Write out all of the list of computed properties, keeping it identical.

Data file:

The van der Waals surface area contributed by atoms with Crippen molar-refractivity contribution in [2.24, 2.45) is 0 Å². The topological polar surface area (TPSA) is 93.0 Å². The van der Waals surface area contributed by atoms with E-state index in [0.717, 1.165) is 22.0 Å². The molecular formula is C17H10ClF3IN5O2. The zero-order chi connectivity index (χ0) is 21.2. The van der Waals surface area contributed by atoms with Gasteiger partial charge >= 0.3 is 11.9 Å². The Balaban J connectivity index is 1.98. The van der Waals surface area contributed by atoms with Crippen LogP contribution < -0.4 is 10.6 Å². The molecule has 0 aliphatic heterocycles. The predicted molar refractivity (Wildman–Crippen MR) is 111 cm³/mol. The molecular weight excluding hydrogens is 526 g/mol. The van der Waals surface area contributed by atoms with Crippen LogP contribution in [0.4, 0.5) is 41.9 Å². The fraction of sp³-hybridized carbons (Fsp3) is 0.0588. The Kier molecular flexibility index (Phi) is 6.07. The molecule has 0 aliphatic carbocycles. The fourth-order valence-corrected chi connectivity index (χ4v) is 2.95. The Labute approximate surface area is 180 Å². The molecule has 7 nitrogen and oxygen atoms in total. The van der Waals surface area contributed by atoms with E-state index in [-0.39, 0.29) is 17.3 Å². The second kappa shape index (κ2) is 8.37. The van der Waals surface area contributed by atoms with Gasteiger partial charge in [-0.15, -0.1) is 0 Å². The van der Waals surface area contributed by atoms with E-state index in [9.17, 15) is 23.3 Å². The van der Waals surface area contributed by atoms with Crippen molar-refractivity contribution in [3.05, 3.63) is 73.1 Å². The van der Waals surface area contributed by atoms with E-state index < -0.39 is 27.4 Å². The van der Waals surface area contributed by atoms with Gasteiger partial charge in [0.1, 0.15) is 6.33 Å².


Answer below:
The van der Waals surface area contributed by atoms with Crippen molar-refractivity contribution in [2.24, 2.45) is 0 Å². The topological polar surface area (TPSA) is 93.0 Å². The van der Waals surface area contributed by atoms with E-state index in [0.717, 1.165) is 22.0 Å². The molecular formula is C17H10ClF3IN5O2. The zero-order chi connectivity index (χ0) is 21.2. The van der Waals surface area contributed by atoms with Gasteiger partial charge >= 0.3 is 11.9 Å². The Balaban J connectivity index is 1.98. The van der Waals surface area contributed by atoms with Crippen LogP contribution < -0.4 is 10.6 Å². The molecule has 0 aliphatic heterocycles. The predicted molar refractivity (Wildman–Crippen MR) is 111 cm³/mol. The molecular weight excluding hydrogens is 526 g/mol. The van der Waals surface area contributed by atoms with Crippen LogP contribution in [0.4, 0.5) is 41.9 Å². The fraction of sp³-hybridized carbons (Fsp3) is 0.0588. The Kier molecular flexibility index (Phi) is 6.07. The molecule has 0 aliphatic carbocycles. The fourth-order valence-corrected chi connectivity index (χ4v) is 2.95. The Labute approximate surface area is 180 Å². The molecule has 7 nitrogen and oxygen atoms in total. The van der Waals surface area contributed by atoms with E-state index in [-0.39, 0.29) is 17.3 Å². The second kappa shape index (κ2) is 8.37. The van der Waals surface area contributed by atoms with Gasteiger partial charge in [-0.15, -0.1) is 0 Å². The van der Waals surface area contributed by atoms with E-state index in [9.17, 15) is 23.3 Å². The van der Waals surface area contributed by atoms with Crippen molar-refractivity contribution in [3.05, 3.63) is 73.1 Å². The van der Waals surface area contributed by atoms with E-state index < -0.39 is 27.4 Å². The van der Waals surface area contributed by atoms with Gasteiger partial charge in [0.1, 0.15) is 6.33 Å².